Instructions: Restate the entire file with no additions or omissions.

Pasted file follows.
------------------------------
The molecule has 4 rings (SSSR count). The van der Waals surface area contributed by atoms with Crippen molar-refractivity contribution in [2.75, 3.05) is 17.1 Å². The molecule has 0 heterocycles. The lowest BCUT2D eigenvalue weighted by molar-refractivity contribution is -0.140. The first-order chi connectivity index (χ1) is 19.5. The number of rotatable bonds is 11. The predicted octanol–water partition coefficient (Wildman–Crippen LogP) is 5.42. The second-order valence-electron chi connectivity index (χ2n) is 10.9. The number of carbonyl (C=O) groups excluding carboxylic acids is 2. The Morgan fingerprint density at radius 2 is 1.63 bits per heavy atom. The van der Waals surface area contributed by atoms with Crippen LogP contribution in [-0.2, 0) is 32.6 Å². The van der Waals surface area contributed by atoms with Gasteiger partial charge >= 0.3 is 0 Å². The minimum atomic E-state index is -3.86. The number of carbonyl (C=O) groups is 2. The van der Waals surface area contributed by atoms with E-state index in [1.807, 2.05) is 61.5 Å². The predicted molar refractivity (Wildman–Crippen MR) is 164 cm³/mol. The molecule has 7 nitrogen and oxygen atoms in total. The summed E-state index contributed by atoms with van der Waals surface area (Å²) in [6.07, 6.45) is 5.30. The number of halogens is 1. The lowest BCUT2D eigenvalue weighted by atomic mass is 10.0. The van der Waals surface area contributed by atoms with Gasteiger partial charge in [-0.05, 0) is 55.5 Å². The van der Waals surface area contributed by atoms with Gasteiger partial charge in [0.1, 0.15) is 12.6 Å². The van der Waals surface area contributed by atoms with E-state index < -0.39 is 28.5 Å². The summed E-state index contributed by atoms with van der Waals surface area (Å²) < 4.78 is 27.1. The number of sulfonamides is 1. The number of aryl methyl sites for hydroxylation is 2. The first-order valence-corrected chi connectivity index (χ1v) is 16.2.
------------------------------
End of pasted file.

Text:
The molecule has 4 rings (SSSR count). The van der Waals surface area contributed by atoms with Crippen molar-refractivity contribution in [2.75, 3.05) is 17.1 Å². The molecule has 0 heterocycles. The lowest BCUT2D eigenvalue weighted by molar-refractivity contribution is -0.140. The first-order chi connectivity index (χ1) is 19.5. The number of rotatable bonds is 11. The predicted octanol–water partition coefficient (Wildman–Crippen LogP) is 5.42. The second-order valence-electron chi connectivity index (χ2n) is 10.9. The number of carbonyl (C=O) groups excluding carboxylic acids is 2. The Morgan fingerprint density at radius 2 is 1.63 bits per heavy atom. The van der Waals surface area contributed by atoms with Crippen LogP contribution in [-0.2, 0) is 32.6 Å². The van der Waals surface area contributed by atoms with Gasteiger partial charge >= 0.3 is 0 Å². The minimum atomic E-state index is -3.86. The number of carbonyl (C=O) groups is 2. The van der Waals surface area contributed by atoms with E-state index in [1.807, 2.05) is 61.5 Å². The predicted molar refractivity (Wildman–Crippen MR) is 164 cm³/mol. The molecule has 7 nitrogen and oxygen atoms in total. The summed E-state index contributed by atoms with van der Waals surface area (Å²) in [6.07, 6.45) is 5.30. The number of halogens is 1. The lowest BCUT2D eigenvalue weighted by atomic mass is 10.0. The van der Waals surface area contributed by atoms with Gasteiger partial charge in [-0.05, 0) is 55.5 Å². The van der Waals surface area contributed by atoms with Gasteiger partial charge in [0.1, 0.15) is 12.6 Å². The van der Waals surface area contributed by atoms with E-state index < -0.39 is 28.5 Å². The summed E-state index contributed by atoms with van der Waals surface area (Å²) < 4.78 is 27.1. The number of sulfonamides is 1. The number of aryl methyl sites for hydroxylation is 2. The first-order valence-corrected chi connectivity index (χ1v) is 16.2.